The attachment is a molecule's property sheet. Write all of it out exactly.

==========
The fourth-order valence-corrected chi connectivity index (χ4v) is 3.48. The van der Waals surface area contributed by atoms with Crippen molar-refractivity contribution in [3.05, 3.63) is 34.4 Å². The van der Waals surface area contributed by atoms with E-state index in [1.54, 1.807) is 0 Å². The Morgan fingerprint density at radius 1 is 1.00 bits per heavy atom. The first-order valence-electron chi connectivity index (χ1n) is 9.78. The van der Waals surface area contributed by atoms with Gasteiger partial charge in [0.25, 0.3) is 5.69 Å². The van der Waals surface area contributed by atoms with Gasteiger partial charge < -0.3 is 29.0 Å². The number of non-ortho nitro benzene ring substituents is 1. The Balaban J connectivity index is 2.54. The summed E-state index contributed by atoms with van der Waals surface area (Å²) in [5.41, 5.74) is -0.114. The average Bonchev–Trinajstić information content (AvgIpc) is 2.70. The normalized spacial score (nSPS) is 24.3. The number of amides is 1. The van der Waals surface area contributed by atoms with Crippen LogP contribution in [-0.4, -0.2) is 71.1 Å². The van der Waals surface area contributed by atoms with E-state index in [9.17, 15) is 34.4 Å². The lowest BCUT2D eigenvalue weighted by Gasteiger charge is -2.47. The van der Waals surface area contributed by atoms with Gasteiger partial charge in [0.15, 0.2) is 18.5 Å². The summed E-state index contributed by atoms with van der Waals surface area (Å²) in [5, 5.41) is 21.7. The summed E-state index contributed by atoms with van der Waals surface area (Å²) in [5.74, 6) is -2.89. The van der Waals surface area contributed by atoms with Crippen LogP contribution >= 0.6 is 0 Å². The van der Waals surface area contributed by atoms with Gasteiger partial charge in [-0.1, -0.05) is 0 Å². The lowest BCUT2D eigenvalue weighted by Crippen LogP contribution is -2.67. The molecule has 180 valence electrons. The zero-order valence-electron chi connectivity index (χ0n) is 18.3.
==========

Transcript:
The fourth-order valence-corrected chi connectivity index (χ4v) is 3.48. The van der Waals surface area contributed by atoms with Crippen molar-refractivity contribution in [3.05, 3.63) is 34.4 Å². The van der Waals surface area contributed by atoms with E-state index in [1.54, 1.807) is 0 Å². The Morgan fingerprint density at radius 1 is 1.00 bits per heavy atom. The first-order valence-electron chi connectivity index (χ1n) is 9.78. The van der Waals surface area contributed by atoms with Gasteiger partial charge in [0.25, 0.3) is 5.69 Å². The van der Waals surface area contributed by atoms with Gasteiger partial charge < -0.3 is 29.0 Å². The number of non-ortho nitro benzene ring substituents is 1. The Balaban J connectivity index is 2.54. The summed E-state index contributed by atoms with van der Waals surface area (Å²) in [5.41, 5.74) is -0.114. The average Bonchev–Trinajstić information content (AvgIpc) is 2.70. The normalized spacial score (nSPS) is 24.3. The number of amides is 1. The van der Waals surface area contributed by atoms with Crippen LogP contribution in [-0.4, -0.2) is 71.1 Å². The van der Waals surface area contributed by atoms with E-state index in [9.17, 15) is 34.4 Å². The lowest BCUT2D eigenvalue weighted by Gasteiger charge is -2.47. The van der Waals surface area contributed by atoms with Gasteiger partial charge in [0.15, 0.2) is 18.5 Å². The summed E-state index contributed by atoms with van der Waals surface area (Å²) in [5, 5.41) is 21.7. The summed E-state index contributed by atoms with van der Waals surface area (Å²) in [5.74, 6) is -2.89. The van der Waals surface area contributed by atoms with Crippen LogP contribution >= 0.6 is 0 Å². The van der Waals surface area contributed by atoms with Gasteiger partial charge in [-0.1, -0.05) is 0 Å². The lowest BCUT2D eigenvalue weighted by Crippen LogP contribution is -2.67. The molecule has 180 valence electrons. The zero-order valence-electron chi connectivity index (χ0n) is 18.3.